The Day After Tomorrow

Susan Granger’s review of “The Day After Tomorrow” (20th Century-Fox)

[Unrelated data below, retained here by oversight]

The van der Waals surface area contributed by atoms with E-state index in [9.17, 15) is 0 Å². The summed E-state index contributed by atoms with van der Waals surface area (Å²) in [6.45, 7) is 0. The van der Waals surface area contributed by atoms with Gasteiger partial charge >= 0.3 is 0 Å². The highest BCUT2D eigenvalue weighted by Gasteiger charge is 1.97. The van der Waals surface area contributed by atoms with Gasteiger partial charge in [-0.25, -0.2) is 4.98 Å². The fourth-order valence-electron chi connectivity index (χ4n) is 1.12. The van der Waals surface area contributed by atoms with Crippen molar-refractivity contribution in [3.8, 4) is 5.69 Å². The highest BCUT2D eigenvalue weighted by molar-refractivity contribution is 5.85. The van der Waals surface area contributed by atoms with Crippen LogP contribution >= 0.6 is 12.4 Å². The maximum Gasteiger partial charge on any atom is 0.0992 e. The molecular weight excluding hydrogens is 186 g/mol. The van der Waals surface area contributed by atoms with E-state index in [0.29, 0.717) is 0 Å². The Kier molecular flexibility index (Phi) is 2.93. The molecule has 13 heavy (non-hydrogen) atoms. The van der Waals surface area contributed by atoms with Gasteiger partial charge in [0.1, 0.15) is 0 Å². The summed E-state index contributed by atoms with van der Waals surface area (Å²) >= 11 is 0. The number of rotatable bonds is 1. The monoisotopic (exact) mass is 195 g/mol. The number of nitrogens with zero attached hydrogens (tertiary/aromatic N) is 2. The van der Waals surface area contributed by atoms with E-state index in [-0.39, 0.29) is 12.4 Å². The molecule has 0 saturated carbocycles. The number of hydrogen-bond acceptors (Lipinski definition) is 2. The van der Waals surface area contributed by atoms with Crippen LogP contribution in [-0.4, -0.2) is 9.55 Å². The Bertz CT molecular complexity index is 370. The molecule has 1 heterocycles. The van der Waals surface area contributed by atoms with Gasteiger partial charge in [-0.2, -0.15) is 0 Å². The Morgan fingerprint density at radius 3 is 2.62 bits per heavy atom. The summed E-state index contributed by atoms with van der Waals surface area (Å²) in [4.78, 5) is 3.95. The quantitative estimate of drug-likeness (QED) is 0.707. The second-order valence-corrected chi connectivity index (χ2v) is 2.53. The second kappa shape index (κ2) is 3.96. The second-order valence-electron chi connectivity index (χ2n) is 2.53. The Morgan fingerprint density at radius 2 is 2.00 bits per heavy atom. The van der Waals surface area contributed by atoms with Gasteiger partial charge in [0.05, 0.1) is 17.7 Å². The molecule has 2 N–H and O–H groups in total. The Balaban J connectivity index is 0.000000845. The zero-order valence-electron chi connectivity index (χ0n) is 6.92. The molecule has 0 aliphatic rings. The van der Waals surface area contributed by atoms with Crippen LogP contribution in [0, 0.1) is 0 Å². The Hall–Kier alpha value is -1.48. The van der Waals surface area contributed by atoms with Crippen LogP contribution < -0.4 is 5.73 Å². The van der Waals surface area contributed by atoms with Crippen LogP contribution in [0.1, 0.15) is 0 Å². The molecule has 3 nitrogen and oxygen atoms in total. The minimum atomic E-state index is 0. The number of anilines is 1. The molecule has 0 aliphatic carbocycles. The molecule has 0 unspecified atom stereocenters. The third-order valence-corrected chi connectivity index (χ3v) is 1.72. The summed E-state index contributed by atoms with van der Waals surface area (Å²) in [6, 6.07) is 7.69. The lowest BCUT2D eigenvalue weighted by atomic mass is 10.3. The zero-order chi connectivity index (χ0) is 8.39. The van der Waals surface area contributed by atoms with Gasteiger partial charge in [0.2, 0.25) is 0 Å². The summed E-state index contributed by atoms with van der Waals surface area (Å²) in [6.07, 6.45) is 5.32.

As Dennis Quaid says, “This is every disaster movie rolled into one. There are blizzards and hailstorms and tornadoes and tidal waves.” After decades of global warming caused by pollution, it seems Earthlings are facing deadly meteorological conditions and a new, instant ice age. Quaid plays a climatologist who treks from Washington, D.C. to flash-frozen New York during a global superstorm to find his teenage son (Jake Gyllenhaal) who has taken shelter in Manhattan’s Public Library with a classmate (Emmy Rossum) after a tsunami floods the city. Director/co-writer Roland Emmerich (“Independence Day”) tackles the mayhem of this overwhelming environmental debacle with the gusto of a true catastrophist. Suggested in part by the Art Bell/Whitley Strieber apocalyptic “The Coming Global Superstorm,” the swift climate-change concept seems exaggerated, but who knows? The impressive CGI devastation includes a Russian freighter floating up Fifth Avenue during a giant tidal surge, the Statue of Liberty covered in an icy crust and the “Hollywood” sign crumpling in a Los Angeles tornado, albeit reminiscent of “Twister,” “The Core,” “Deep Impact,” “Armageddon,” “Vertical Limit,” etc.. Despite several meandering subplots, there’s little character development and the dialogue is laughably lame, although an ironic note surfaces as Americans are forced to flee south, seeking sanctuary in Mexico. The politically-savvy may also pick up Bush/Cheney jibes for their veto of the Kyoto Protocol, a global treaty to reduce the threat of global warming. On the Granger Movie Gauge of 1 to 10, “The Day After Tomorrow” is a harrowing, scary 7, delivering an unmistakably cautionary message. If you’re into visual effects, this is a spectacular, eye-popping disaster blast!